24 June, 2015 – Episode 520 – This Week in Science (TWIS)


Heading to Europa!, Parrot Mimicry Core, Counting Crows, Moth Tricks, Monkeys Wolfing Around, Hopping Lefties, Olfactory Fingerprinting, Baby ERV’s, And Much More…

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The following hour of science broadcasting will be delivered solely by female voices this evening. The good doctor and I are aware of stereotypes for females in our field, and we ask you to check them at the door. Not only for women of science, but for those in the media.

You may find yourself upset by our “uptalk,” use of “vocal fry,” colloquialisms like “like,” or distracted by our hair, makeup, or our “valley girl laugh.” You may jump to the conclusion that when we get passionate about a topic, we are “uppety” or “mouthy,” and confuse confidence for rudeness. You might find us #distractinglysexy. Even worse, you may think we are quite articulate and smart, for women.

Then again, you may just see us as scientists, as passionate advocates for the scientific method, truth, and debate. You may see us as hosts of your weekly dose of science, who do hours of research to bring you objective information, with a bit of opinion tacked on at the end. Even better, you may see us as intelligent, quick-witted, entertaining, and maybe even a little bit funny.

And so, TWIS listeners, we make an oath to you today, to check our preconceived notions about your possible presumptions at the door, if you in turn check your stereotypes, assumptions, and categories there, too. For after-all, we’ve come here tonight to discuss the news. The science news. So join us now, won’t you?

For This Week in Science! Coming up next…

Heading to Europa!
NASA has laid out its plan for a mission to the Jovian moon Europa, which might be the most likely location to support life in the solar system aside from Earth. Expect a launch sometime in the 2020’s.

Parrot Mimicry Core
Bird researchers have found a previously unidentified region in the song-production system that is correlated to the incredible mimicry abilities of parrots.

Counting Crows
Crows neurons work just like ours when numbers of objects are involved, suggesting that the ancestor of birds and mammals could count, too.

Ethiopian wolves collaborate with gelada monkeys to catch rodents
Gelada monkeys could easily be attacked by wolves, and should thus scamper off when they are nearby, but the two species have learned to coexists for reciprocal gain.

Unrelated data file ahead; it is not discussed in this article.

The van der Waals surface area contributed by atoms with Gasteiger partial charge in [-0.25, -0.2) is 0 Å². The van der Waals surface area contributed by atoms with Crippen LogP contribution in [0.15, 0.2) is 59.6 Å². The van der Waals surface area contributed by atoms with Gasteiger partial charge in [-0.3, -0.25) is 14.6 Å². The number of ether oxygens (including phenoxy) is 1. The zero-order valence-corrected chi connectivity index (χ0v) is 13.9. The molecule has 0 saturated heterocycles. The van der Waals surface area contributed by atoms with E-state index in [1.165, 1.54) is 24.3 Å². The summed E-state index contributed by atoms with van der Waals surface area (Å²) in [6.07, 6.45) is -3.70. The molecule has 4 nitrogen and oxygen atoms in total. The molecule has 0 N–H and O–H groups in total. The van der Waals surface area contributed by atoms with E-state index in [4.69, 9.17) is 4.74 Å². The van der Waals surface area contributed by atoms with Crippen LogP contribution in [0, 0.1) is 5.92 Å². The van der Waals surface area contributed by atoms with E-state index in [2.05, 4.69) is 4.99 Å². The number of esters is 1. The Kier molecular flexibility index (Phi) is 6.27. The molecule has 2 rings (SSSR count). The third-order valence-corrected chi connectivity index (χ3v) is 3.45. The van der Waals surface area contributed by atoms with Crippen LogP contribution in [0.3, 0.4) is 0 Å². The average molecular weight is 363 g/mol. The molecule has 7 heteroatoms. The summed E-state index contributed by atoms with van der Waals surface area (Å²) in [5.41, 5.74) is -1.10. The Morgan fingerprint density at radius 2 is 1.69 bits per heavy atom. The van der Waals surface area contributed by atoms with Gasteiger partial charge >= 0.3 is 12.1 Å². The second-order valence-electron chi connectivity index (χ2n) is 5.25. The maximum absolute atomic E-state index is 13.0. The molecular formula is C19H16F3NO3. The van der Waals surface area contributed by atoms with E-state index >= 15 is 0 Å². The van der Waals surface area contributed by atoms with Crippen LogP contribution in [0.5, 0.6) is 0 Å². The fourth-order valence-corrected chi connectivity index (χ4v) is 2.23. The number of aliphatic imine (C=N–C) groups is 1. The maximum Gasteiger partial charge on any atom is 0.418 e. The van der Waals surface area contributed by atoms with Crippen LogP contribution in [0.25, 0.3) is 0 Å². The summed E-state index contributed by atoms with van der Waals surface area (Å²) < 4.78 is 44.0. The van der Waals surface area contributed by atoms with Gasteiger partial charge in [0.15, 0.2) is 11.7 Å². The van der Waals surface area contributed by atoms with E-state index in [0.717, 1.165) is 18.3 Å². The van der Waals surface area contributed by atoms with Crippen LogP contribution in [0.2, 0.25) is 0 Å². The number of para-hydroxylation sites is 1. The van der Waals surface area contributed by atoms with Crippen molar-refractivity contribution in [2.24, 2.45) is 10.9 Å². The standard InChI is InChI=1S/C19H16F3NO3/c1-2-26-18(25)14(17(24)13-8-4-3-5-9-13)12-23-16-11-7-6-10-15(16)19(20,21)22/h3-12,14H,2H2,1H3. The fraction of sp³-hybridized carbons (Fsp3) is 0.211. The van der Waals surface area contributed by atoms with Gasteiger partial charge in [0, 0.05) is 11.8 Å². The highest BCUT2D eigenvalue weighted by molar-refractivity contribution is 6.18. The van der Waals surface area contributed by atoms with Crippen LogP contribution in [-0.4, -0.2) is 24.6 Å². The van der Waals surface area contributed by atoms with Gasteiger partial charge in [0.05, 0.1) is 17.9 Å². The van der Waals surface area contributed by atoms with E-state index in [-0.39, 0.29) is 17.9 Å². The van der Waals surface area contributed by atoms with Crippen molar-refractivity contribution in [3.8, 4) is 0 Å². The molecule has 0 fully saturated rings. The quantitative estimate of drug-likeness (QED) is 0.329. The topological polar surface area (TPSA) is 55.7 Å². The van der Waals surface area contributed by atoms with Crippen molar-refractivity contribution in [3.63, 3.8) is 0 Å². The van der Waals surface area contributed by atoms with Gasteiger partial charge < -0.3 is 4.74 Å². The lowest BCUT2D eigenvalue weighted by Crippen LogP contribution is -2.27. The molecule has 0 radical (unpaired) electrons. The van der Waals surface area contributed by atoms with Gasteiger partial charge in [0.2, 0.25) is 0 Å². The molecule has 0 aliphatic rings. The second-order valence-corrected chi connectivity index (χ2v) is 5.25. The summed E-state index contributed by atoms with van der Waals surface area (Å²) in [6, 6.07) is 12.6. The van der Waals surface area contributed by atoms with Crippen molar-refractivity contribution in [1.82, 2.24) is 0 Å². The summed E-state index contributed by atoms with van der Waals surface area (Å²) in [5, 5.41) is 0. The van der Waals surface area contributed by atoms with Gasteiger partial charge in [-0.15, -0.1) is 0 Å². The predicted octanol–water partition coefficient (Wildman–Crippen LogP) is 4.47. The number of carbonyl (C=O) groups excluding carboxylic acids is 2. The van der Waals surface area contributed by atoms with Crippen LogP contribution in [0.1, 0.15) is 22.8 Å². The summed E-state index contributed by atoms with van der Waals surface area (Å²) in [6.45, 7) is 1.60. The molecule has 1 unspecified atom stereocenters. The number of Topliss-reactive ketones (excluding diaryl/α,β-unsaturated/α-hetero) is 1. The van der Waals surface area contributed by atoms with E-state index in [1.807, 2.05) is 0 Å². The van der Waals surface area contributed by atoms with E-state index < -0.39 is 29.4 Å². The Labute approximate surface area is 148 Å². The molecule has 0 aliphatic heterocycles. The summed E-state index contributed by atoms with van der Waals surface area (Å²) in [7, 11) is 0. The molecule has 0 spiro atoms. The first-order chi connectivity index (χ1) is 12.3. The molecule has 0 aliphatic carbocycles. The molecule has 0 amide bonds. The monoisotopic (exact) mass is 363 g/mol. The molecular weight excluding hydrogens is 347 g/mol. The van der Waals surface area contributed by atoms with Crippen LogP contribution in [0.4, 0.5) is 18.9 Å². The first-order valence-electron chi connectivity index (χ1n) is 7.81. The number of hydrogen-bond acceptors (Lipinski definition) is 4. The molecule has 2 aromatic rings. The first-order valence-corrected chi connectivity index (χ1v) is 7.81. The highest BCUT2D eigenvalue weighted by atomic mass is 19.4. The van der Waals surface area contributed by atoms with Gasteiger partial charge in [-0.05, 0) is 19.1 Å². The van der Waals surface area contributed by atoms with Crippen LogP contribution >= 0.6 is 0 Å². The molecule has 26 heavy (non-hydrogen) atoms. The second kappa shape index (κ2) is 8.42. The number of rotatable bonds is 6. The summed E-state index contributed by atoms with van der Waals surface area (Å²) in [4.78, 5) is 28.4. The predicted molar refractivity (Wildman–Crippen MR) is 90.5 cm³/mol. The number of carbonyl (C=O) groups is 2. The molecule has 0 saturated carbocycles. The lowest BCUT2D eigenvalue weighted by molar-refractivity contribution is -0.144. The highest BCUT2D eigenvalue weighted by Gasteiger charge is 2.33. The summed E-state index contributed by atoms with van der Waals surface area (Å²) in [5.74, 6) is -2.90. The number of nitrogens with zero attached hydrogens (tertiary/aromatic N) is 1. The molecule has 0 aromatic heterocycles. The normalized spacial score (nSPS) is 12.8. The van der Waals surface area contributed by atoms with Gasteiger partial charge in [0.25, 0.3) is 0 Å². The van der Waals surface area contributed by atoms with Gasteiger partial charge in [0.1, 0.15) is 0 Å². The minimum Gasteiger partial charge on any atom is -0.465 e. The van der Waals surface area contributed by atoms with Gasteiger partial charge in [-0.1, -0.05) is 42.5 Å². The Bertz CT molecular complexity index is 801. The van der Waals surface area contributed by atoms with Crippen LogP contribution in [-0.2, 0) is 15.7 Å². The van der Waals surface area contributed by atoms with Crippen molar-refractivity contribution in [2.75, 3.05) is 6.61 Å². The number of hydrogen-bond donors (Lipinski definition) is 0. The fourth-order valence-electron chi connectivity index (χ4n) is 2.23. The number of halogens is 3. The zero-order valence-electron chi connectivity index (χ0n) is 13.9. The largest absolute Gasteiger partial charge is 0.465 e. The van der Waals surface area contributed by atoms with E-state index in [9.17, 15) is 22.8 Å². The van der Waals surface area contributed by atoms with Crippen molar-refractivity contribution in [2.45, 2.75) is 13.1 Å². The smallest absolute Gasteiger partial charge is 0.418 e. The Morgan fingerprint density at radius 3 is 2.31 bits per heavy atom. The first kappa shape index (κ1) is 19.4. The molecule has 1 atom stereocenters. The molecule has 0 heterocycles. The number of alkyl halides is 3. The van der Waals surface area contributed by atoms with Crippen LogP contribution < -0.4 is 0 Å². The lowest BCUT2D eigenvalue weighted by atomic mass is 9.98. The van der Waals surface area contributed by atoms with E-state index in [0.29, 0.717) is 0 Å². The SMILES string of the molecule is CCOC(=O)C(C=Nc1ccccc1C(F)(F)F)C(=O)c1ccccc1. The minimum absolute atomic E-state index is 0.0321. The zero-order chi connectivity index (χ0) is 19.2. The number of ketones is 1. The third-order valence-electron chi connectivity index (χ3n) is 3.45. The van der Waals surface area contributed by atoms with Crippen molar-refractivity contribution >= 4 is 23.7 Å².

Finally, the key to pigeon navigation has been found! …In a worm…
Researchers have discovered a sensor responsible for detection of the Earth’s magnetic field for the very first time, in a roundworm. However, since it was found in such a “basal” creature, it may be the key to most navigation of this type in the animal kingdom!

Museum tricks moths into homosexual behavior
London’s Natural History Museum has decided to use a rather unconventional form of pesticide to rid their collections of moths. Wax with female moth pheromones once rubbed onto males cause mating behaviors to be aimed at the wrong sex, hopefully ridding the space of these pests within a few generations.

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Olfactory Fingerprinting
Turns out that people who describe odors in a similar way have similar genetic profiles.

Kangaroos are lefties
The discovery of “handedness” in kangaroos and wallabies show us that most of these animals prefer their left hand (or paw), despite lacking the neural circuit that links the left and right hemispheres in their brain.

Baby ERVs
Endogenous retroviruses incorporated into our genomes throughout evolution are activated during developmental stages in the human embryo. What these elements do is still unknown.

Camo Tech Update
Researchers at the University of Central Florida have developed an ultra-thin flexible full-color microdisplay that has major implications for mobile devices and fashion.

Weed Labeling
Your weed is probably mis-labeled.

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I'm the host of this little science show.